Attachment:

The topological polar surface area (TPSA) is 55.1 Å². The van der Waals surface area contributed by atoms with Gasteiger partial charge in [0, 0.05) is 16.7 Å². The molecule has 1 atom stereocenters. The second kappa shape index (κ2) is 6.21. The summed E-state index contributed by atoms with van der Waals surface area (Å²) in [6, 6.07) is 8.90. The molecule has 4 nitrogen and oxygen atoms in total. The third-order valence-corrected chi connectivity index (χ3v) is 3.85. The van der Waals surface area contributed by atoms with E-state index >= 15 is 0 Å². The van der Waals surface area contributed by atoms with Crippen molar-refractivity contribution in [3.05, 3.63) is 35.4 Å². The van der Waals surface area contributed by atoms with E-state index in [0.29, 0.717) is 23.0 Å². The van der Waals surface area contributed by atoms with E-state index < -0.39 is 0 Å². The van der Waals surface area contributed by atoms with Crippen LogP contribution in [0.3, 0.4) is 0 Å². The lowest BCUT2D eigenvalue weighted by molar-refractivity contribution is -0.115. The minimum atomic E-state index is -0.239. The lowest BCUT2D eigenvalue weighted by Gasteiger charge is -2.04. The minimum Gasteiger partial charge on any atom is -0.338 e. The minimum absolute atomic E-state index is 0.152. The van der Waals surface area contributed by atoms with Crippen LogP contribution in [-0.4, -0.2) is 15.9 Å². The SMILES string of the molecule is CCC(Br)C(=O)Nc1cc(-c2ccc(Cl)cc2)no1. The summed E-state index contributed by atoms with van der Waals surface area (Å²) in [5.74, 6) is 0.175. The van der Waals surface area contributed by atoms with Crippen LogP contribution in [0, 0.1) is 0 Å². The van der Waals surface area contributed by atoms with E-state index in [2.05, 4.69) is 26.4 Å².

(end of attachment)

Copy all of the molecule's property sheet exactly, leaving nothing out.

The topological polar surface area (TPSA) is 55.1 Å². The van der Waals surface area contributed by atoms with Gasteiger partial charge in [0, 0.05) is 16.7 Å². The molecule has 1 atom stereocenters. The second kappa shape index (κ2) is 6.21. The summed E-state index contributed by atoms with van der Waals surface area (Å²) in [6, 6.07) is 8.90. The molecule has 4 nitrogen and oxygen atoms in total. The third-order valence-corrected chi connectivity index (χ3v) is 3.85. The van der Waals surface area contributed by atoms with E-state index >= 15 is 0 Å². The van der Waals surface area contributed by atoms with Crippen molar-refractivity contribution in [3.05, 3.63) is 35.4 Å². The van der Waals surface area contributed by atoms with E-state index in [0.29, 0.717) is 23.0 Å². The van der Waals surface area contributed by atoms with E-state index < -0.39 is 0 Å². The van der Waals surface area contributed by atoms with Crippen LogP contribution in [0.3, 0.4) is 0 Å². The lowest BCUT2D eigenvalue weighted by molar-refractivity contribution is -0.115. The minimum atomic E-state index is -0.239. The lowest BCUT2D eigenvalue weighted by Gasteiger charge is -2.04. The minimum Gasteiger partial charge on any atom is -0.338 e. The minimum absolute atomic E-state index is 0.152. The van der Waals surface area contributed by atoms with Crippen LogP contribution in [-0.4, -0.2) is 15.9 Å². The SMILES string of the molecule is CCC(Br)C(=O)Nc1cc(-c2ccc(Cl)cc2)no1. The summed E-state index contributed by atoms with van der Waals surface area (Å²) in [5.74, 6) is 0.175. The van der Waals surface area contributed by atoms with Crippen LogP contribution in [0, 0.1) is 0 Å². The van der Waals surface area contributed by atoms with E-state index in [2.05, 4.69) is 26.4 Å².